Feeling that the Medicare ‘treadmill’ demoralised general practice, Dr Glasson commends the AMA’s focus on promoting primary care through advocacy on appropriate business models and the self-esteem of GPs.

“I am a great believer in primary care… and that we need to rebuild the business models so they can employ the staff they need to deliver quality services to patients… and the AMA has been trying to move that agenda forward,” he says.

Mukesh Haikerwal (2005–07)

Dr Haikerwal, like most former AMA presidents, is eager to dispel the “old chestnut” of the organisation’s apparent bias.

“Specialists say it’s run by GPs, GPs say it’s run by specialists. Really it is about one-third each, general practice, private specialists and salaried staff… and we always stand as a united professional voice,” he says.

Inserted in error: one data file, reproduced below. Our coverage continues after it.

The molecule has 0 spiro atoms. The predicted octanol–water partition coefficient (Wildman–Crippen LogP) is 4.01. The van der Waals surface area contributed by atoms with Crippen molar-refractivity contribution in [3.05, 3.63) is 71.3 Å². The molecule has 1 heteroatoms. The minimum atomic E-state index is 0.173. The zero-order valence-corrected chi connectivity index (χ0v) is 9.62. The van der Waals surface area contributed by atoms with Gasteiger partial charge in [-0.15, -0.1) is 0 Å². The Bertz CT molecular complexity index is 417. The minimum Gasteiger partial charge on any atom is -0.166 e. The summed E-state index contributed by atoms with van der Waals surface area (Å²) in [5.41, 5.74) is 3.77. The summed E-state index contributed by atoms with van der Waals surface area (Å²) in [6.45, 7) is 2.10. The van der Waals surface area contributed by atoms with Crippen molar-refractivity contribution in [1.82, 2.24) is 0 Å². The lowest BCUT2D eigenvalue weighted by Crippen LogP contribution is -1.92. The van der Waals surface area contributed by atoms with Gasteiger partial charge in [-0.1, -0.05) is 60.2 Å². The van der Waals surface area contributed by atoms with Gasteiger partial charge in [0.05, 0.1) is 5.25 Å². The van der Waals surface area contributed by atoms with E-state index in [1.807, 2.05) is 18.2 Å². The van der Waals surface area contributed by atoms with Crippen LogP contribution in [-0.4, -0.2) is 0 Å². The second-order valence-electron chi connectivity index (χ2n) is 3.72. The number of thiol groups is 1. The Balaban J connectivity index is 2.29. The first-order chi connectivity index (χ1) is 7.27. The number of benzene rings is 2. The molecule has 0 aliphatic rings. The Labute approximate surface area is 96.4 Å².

“The GP presidents work very hard on behalf of the specialists and the specialist presidents work very hard on behalf of the GPs.” 

Besides, the federal council, although “lumbering” at 34 members, is very representative, says Dr Haikerwal.

“Fundamentally, it’s a member-based organisation driven by members who appoint a federal council… and if you can get an agenda through a council of 34, then it’s pretty well tried and tested policy that is defensible,” he says.



Advocacy during the NSW doctors’ dispute in 1984 and 1985, which saw then health minister Neal Blewett’s section 17 proposals (related to draconian doctors’ contracts) repealed, and the prevention of what would have effectively been a nationalised health sector.

Late 1980s

Driving force behind prohibition of tobacco advertising. 

Late 1990s  

Successful campaign against establishment of US-style managed care in Australia.

Early 2000s

Managing the medical indemnity crisis and helping secure state and federal law changes governing medical negligence.Introduction of graphic warnings on cigarette packets.